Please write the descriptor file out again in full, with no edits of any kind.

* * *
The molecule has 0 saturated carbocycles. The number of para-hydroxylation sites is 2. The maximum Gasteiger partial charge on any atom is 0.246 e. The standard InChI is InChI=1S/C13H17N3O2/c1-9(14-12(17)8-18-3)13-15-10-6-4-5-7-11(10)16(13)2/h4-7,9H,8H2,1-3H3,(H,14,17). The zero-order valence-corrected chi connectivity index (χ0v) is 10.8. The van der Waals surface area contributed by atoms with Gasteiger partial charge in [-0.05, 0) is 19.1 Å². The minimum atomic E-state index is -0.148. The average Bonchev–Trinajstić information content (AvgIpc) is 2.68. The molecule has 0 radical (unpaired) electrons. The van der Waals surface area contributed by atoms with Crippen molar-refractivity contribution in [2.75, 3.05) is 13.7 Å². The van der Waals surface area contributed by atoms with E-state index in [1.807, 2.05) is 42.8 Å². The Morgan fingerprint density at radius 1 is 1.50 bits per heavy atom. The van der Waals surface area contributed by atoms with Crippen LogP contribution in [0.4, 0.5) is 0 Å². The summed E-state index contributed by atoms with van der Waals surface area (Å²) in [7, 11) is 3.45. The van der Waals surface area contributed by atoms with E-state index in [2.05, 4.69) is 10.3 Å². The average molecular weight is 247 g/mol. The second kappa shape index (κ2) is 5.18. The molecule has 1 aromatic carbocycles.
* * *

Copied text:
The molecule has 0 saturated carbocycles. The number of para-hydroxylation sites is 2. The maximum Gasteiger partial charge on any atom is 0.246 e. The standard InChI is InChI=1S/C13H17N3O2/c1-9(14-12(17)8-18-3)13-15-10-6-4-5-7-11(10)16(13)2/h4-7,9H,8H2,1-3H3,(H,14,17). The zero-order valence-corrected chi connectivity index (χ0v) is 10.8. The van der Waals surface area contributed by atoms with Gasteiger partial charge in [-0.05, 0) is 19.1 Å². The minimum atomic E-state index is -0.148. The average Bonchev–Trinajstić information content (AvgIpc) is 2.68. The molecule has 0 radical (unpaired) electrons. The van der Waals surface area contributed by atoms with Crippen molar-refractivity contribution in [2.75, 3.05) is 13.7 Å². The van der Waals surface area contributed by atoms with E-state index in [1.807, 2.05) is 42.8 Å². The Morgan fingerprint density at radius 1 is 1.50 bits per heavy atom. The van der Waals surface area contributed by atoms with Crippen LogP contribution in [0.4, 0.5) is 0 Å². The summed E-state index contributed by atoms with van der Waals surface area (Å²) in [7, 11) is 3.45. The van der Waals surface area contributed by atoms with E-state index in [2.05, 4.69) is 10.3 Å². The average molecular weight is 247 g/mol. The second kappa shape index (κ2) is 5.18. The molecule has 1 aromatic carbocycles.